Audit Notes: Radicalized, Nonprofit Newt, Murdoch’s Wedding Singer

Kevin Drum riffs off Bloomberg Markets story on banks’ bailout profits to write about how the response to the crash has radicalized him:

But hoo boy, what a contrast with how the rest of us were treated. Things like principal write-downs, second waves of stimulus, aid to states, and mortgage cramdown all got a bit of idle chatter but were then left to die. For some reason, it would have been unfair to hand out money to profligate homeowners, state and local workers, and the millions who have been unemployed for more than a year.

And yes, in some cosmic sense, perhaps it would have been unfair. Massive financial crashes always produce some inherent unfairness. For some reason, though, we were willing to overlook that unfairness when it was Wall Street that came begging, but became obsessed with it when all the rest of us came begging.

— The Washington Post looks at how Newt Gingrich cashed in on his speakership after leaving Congress. Here’s how he financed CEO-style travel through his nonprofit:

American Solutions spent $6.6 million on private air travel through Moby Dick Airways — a private charter service favored by many Republicans — during its four years of existence, amounting to about 13 percent of the group’s budget, according to a Washington Post analysis of disclosure records.

The former business associate of Gingrich’s, who was familiar with his finances, said Gingrich for at least two years insisted upon flying private charter jets everywhere he traveled, with most of the costs — ranging from $30,000 to $45,000 per trip — billed to American Solutions.

Gingrich aides would scramble to come up with American Solutions-related events to justify the billing, even if the actual reason for the trip was something connected to his health-care think tank, book sales or other profit-making venture, this source said.

The Post reports that Gingrich’s chauffeur bill was up to $300,000 a year, a bill paid by his nonprofit. Meantime, the IRS can’t figure out if newspapers that don’t take ads and are staffed by volunteers qualify for nonprofit tax exemptions.

My question, which the Post doesn’t ask: Is this legal?

— The singer Charlotte Church testified today in the UK press inquiry that Rupert Murdoch promised her a choice between a wad of cash or favorable press to sing at his wedding back when she was 13 years old. John Cook pulls this quote:

When I was 13 I was asked to perform at Rupert Murdoch’s wedding in New York. When it came to the payment for my work, my management at the time informed me that either there would be a £100,000 fee (which was the biggest fee I’d ever been offered) or if the fee for my performance was waived, I would be looked upon favourabiy by Mr. Murdoch’s papers. Despite my teenage business head screaming “think how many tamogotchies you could buy!!”, I was pressured into taking the latter option. This strategy failed.., for me. In fact Mr Murdoch’s newspapers have since been some of the worst offenders, so much so that I have sometimes felt that there has actually been a deliberate agenda.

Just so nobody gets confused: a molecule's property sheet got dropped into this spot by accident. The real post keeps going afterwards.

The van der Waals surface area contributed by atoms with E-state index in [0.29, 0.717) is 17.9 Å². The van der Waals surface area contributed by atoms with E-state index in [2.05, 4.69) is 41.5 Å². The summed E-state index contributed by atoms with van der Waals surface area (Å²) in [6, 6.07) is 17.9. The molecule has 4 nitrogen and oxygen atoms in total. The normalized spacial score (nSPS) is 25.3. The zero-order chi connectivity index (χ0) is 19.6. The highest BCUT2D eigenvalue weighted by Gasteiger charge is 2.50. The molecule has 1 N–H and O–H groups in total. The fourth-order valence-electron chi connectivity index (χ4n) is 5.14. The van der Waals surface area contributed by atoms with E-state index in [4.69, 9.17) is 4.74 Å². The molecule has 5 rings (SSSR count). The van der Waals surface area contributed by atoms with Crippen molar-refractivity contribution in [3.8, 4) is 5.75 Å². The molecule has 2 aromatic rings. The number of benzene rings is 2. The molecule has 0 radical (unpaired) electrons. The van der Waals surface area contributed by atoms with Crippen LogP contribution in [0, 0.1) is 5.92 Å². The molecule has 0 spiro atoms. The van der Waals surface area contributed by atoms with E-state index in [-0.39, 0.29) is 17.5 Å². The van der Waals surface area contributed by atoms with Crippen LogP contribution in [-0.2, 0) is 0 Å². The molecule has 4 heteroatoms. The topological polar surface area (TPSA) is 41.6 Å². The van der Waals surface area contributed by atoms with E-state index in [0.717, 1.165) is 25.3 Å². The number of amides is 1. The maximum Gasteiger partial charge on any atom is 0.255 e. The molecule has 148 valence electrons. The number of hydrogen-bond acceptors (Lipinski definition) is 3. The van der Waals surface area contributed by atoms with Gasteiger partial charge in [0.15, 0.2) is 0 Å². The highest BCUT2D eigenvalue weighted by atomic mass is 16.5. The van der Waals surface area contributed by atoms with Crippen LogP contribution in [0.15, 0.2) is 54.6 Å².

And here’s Murdoch’s News of the World:

In this case, the News of the World was well aware of my mother’s vulnerable state because on 27 November 2005 before the expose Page 25 on 11 December 2005 they reported upon (what we now think were) illicitly obtained private details of her hospital treatment. Then, not content with their coverage on 11 December, the News of the World put a proposal to my mother. The proposal was that News of the World wanted an exclusive story of her breakdown, self-harming; and attempted suicide, in exchange for not printing a follow-up story about my father’s infidelity. My mother gave them the exclusive interview which was published on 18 December 2005. She felt she had no choice other than to play by their rules. The follow-up story of my father’s sex-life was then published in The People the next week anyway. This sequence of events drove my mother to additional self-harming and had a dramatic impact on her mental health.

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Ryan Chittum is a former Wall Street Journal reporter, and deputy editor of The Audit, CJR's business section. If you see notable business journalism, give him a heads-up at Follow him on Twitter at @ryanchittum. Tags: , , , ,